Must (subjective obligation)
We often use must to say that something is essential or necessary, for example:
- I must go.
Structure of Must
Must is a modal auxiliary verb. It is followed by a main verb. The structure is:
subject + must + main verb
The main verb is the base verb (infinitive without "to").
Look at these examples:
|subject||auxiliary must||main verb|
Like all auxiliary verbs, must CANNOT be followed by to. So, we say:
- I must go now. (not *I must to go now.)
Use of Must
In general, must expresses personal obligation. Must expresses what the speaker thinks is necessary. Must is subjective. Look at these examples:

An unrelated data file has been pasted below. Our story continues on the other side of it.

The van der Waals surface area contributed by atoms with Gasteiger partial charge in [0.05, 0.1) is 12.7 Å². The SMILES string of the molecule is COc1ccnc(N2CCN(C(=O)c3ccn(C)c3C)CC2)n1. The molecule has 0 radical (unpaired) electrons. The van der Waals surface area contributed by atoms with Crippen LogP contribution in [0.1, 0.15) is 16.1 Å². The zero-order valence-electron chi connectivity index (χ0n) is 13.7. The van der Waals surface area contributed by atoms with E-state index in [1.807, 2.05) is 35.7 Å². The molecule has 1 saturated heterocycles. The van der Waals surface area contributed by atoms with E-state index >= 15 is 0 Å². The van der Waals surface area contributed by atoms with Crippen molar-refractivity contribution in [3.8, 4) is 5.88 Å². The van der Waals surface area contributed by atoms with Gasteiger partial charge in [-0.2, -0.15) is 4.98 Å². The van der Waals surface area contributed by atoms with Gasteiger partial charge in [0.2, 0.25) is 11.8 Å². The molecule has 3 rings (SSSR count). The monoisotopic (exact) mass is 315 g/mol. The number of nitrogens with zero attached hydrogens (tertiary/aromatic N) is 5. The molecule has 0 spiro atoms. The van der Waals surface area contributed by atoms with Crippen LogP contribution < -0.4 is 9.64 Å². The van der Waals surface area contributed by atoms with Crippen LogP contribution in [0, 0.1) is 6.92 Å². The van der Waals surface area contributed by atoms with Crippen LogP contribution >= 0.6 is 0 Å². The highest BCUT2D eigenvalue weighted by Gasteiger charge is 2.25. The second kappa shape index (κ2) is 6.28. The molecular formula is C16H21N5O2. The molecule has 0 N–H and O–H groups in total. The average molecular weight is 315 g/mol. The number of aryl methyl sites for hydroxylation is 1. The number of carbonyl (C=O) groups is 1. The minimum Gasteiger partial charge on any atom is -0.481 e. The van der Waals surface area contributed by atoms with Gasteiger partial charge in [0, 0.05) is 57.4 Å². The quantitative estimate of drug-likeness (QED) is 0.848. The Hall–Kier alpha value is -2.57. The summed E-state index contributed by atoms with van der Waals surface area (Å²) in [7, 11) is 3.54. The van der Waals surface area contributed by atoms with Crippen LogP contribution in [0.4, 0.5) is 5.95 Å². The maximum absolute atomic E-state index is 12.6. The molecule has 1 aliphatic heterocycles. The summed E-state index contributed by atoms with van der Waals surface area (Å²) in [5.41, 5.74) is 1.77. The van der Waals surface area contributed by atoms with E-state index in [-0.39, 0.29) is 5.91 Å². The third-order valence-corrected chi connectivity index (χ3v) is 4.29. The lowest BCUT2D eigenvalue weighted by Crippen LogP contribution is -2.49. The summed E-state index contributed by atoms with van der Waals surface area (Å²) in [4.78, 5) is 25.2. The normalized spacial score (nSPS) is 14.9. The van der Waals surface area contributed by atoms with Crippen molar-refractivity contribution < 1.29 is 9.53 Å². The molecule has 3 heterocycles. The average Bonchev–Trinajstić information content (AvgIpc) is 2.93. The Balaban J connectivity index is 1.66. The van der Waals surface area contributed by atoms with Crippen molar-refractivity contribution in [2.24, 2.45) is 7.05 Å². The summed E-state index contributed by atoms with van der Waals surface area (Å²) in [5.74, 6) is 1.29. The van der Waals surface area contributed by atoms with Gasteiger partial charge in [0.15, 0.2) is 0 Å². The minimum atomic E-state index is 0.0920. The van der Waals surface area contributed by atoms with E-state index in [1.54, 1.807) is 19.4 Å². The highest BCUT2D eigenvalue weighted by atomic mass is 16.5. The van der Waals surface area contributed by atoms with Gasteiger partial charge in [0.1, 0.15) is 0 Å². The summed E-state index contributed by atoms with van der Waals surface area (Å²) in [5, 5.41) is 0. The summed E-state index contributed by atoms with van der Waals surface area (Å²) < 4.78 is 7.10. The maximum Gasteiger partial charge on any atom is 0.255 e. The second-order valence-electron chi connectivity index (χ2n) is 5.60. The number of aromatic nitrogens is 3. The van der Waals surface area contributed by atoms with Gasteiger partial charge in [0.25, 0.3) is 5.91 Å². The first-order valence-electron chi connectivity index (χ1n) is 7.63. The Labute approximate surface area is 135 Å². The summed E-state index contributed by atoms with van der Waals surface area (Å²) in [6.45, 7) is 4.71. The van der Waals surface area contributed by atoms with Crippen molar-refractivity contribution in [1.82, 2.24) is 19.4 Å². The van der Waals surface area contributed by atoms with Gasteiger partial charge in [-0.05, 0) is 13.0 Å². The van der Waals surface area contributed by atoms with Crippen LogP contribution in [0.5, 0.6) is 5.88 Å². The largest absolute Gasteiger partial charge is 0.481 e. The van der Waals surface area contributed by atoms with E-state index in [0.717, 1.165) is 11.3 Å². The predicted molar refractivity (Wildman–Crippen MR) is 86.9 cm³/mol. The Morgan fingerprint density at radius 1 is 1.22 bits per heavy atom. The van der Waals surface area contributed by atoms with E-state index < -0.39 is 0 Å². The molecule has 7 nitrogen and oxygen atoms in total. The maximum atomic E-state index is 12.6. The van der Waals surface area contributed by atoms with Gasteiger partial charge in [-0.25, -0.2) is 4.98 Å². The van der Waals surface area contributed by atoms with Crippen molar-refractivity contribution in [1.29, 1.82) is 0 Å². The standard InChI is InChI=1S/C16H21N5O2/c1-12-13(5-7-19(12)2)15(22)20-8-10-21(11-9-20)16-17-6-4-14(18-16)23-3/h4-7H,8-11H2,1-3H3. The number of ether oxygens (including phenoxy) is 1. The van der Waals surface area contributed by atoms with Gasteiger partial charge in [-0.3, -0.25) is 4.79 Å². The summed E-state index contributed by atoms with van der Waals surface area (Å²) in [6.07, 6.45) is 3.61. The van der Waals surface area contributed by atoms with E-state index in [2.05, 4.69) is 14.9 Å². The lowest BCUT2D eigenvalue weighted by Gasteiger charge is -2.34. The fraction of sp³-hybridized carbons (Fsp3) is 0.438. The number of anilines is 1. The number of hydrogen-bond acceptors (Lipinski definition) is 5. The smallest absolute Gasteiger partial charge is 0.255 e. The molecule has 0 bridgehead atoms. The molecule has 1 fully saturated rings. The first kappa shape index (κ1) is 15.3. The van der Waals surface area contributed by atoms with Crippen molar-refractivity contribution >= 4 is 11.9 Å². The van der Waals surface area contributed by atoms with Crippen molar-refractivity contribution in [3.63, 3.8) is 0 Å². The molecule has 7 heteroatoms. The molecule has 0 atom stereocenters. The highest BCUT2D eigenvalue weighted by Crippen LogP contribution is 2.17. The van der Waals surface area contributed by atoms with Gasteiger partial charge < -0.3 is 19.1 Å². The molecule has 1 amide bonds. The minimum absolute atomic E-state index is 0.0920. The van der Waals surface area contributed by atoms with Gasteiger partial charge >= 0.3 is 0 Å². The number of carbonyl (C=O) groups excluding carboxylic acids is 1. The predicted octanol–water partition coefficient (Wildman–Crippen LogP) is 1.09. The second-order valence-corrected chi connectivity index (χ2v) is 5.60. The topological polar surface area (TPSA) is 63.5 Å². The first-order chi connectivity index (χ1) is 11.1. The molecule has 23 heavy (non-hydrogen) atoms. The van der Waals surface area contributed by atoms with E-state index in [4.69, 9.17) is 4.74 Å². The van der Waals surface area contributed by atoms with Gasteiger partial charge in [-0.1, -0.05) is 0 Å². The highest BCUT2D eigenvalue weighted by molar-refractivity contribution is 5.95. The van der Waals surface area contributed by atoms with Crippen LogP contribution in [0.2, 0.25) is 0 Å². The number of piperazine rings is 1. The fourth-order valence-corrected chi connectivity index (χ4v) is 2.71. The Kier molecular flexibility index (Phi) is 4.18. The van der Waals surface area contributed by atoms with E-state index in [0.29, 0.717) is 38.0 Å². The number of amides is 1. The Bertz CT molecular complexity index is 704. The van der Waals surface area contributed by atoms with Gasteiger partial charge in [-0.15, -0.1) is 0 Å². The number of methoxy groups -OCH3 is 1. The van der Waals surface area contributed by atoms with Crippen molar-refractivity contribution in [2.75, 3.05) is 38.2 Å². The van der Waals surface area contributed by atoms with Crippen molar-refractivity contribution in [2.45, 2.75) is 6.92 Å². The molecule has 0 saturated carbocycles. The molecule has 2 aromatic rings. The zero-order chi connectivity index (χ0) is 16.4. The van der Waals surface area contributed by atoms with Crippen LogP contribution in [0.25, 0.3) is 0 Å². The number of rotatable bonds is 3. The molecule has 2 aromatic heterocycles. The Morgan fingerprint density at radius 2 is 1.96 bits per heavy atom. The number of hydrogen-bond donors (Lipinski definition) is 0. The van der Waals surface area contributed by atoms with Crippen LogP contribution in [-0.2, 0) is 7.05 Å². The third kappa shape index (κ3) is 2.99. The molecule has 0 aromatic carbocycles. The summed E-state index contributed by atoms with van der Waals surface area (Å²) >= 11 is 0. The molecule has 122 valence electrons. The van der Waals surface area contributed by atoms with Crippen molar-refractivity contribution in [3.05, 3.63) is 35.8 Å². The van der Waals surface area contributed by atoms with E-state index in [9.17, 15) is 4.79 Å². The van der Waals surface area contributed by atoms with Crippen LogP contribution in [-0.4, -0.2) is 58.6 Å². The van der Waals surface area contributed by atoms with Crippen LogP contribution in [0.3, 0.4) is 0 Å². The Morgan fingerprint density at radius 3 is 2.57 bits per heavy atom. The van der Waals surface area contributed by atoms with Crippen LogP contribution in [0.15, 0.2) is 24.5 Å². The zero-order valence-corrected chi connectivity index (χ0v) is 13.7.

- I must stop smoking.
- You must visit us soon.
- He must work harder.
In each of the above cases, the "obligation" is the opinion or idea of the person speaking. In fact, it is not a real obligation. It is not imposed from outside.
It is sometimes possible to use must for real obligation, for example a rule or a law. But generally we use have to for this.
We can use must to talk about the present or the future. Look at these examples:
- I must go now. (present)
- I must call my mother tomorrow. (future)
We cannot use must to talk about the past. We use have to to talk about the past.